After listening to testimony all day on Wednesday, a Texas grand jury has decided to indict Amber Guyger for murder in the shooting death of Botham Jean this past September. The grand jury had the option to indict Guyger for murder or manslaughter or not indict her at all.
Guyger, who was a Dallas police officer at the time of the shooting, was arrested and charged with manslaughter three days after she shot and killed unarmed Botham Jean in his apartment. She was also eventually fired.
Before the grand jury decision was handed down, Jean’s family’s attorney Lee Merritt asserted that he was hoping for a murder indictment. “Anything less, we feel, would be a miscarriage of justice,” he told Dallas News.
The Death of Botham Jean
An arrest affidavit prepared by a Texas Ranger provides a confusing narrative of what happened that night based almost entirely on the officer’s account.
Guyger told investigators that she had just ended a 15-hour shift Thursday when she returned in uniform to the South Side Flats apartment complex. She parked on the fourth floor, instead of the third, where she lived, according to the affidavit, possibly suggesting that she was confused or disoriented.
When she put her key in the apartment door, which was unlocked and slightly ajar, it opened, the affidavit said. Inside, the lights were off, and she saw a figure in the darkness that cast a large silhouette across the room, according to the officer’s account.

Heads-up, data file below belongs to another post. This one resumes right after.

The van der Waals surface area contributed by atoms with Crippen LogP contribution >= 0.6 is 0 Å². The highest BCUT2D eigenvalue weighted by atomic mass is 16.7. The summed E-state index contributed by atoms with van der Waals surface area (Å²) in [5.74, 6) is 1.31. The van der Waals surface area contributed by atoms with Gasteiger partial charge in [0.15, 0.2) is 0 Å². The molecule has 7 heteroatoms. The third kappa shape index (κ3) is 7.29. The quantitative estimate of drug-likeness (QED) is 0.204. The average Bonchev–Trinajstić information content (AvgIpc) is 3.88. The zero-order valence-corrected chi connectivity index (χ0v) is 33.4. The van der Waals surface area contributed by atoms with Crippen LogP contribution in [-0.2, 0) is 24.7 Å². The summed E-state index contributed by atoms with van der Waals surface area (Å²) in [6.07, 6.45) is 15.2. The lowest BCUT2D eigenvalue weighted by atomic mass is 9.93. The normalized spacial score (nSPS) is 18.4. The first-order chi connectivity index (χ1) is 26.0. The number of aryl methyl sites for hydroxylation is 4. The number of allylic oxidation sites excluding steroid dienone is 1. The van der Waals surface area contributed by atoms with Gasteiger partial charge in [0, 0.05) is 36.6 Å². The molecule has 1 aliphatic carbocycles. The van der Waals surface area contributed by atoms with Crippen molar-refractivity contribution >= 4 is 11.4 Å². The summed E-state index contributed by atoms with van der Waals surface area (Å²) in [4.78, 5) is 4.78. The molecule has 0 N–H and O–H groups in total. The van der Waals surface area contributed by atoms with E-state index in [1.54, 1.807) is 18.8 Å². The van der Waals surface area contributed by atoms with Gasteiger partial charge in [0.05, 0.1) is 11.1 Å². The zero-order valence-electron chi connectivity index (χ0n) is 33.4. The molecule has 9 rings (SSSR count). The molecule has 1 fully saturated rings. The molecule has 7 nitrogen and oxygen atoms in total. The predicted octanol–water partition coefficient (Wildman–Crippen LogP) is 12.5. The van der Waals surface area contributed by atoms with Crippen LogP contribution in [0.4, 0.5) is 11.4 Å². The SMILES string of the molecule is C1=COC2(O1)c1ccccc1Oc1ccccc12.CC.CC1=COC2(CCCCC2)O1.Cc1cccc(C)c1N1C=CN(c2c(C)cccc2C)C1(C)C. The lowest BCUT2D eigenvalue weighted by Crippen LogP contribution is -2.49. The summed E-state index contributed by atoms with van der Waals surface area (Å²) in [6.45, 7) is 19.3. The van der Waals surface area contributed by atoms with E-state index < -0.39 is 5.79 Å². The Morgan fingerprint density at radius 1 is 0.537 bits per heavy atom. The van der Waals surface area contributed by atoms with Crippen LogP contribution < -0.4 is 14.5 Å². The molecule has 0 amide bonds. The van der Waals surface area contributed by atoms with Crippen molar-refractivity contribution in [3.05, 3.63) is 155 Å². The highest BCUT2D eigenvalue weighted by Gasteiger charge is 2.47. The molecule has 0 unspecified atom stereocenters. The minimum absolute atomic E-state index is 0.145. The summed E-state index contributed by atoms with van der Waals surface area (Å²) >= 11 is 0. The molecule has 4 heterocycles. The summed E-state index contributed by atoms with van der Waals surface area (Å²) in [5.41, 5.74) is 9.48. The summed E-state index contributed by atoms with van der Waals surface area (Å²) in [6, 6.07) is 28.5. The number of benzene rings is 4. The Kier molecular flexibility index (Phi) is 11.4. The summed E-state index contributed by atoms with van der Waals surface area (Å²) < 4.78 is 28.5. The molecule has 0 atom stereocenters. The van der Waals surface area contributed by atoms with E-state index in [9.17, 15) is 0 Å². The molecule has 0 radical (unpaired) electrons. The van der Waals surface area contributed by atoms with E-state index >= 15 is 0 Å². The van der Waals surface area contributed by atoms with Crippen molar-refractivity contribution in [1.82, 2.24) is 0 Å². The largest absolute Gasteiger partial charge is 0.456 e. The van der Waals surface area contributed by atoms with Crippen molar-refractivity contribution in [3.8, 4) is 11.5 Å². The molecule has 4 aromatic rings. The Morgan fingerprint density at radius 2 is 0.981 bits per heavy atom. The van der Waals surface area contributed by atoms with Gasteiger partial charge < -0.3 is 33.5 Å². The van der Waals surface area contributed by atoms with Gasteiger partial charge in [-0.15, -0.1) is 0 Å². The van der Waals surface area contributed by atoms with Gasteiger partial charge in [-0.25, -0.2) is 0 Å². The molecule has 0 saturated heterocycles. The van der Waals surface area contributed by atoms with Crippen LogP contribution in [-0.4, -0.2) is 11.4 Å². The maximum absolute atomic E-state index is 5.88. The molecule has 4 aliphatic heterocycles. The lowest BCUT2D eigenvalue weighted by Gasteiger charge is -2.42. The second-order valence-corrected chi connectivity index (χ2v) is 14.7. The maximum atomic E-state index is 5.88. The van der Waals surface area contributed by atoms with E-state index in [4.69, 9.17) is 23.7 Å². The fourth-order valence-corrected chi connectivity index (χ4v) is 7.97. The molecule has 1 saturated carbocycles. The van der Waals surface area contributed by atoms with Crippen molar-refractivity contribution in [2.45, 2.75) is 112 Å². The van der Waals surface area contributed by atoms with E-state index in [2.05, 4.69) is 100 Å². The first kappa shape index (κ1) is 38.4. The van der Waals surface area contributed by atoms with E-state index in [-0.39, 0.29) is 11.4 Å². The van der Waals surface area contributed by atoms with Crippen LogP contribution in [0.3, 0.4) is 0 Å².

The officer told police that she concluded her apartment was being burglarized and gave verbal commands to the figure, which ignored them. She then drew her weapon and fired twice, the affidavit said.
Guyger called 911 and, when asked where she was, returned to the front door to see she was in the wrong unit, according to the affidavit.
The Dallas County medical examiner’s office said Jean died of a gunshot wound to the chest. His death was ruled a homicide. The officer was arrested and booked into jail in neighboring Kaufman County before being released on bond.
Attorneys for Jean’s family said the affidavit contradicts neighbors’ accounts of what happened. One of the lawyers, Benjamin Crump, said the affidavit “is very self-serving.” The other, Lee Merritt, said the document is an attempt to “condone what happened, give her a break.”
Merritt said at a news conference that two independent witnesses have told him they heard knocking on the door in the hallway before the shooting.
He said one witness reported hearing a woman’s voice saying, “Let me in! Let me in!” Then they heard gunshots, after which one witness said she heard a man’s voice say, “Oh my God! Why did you do that?”
Merritt said he believes those were Jean’s last words.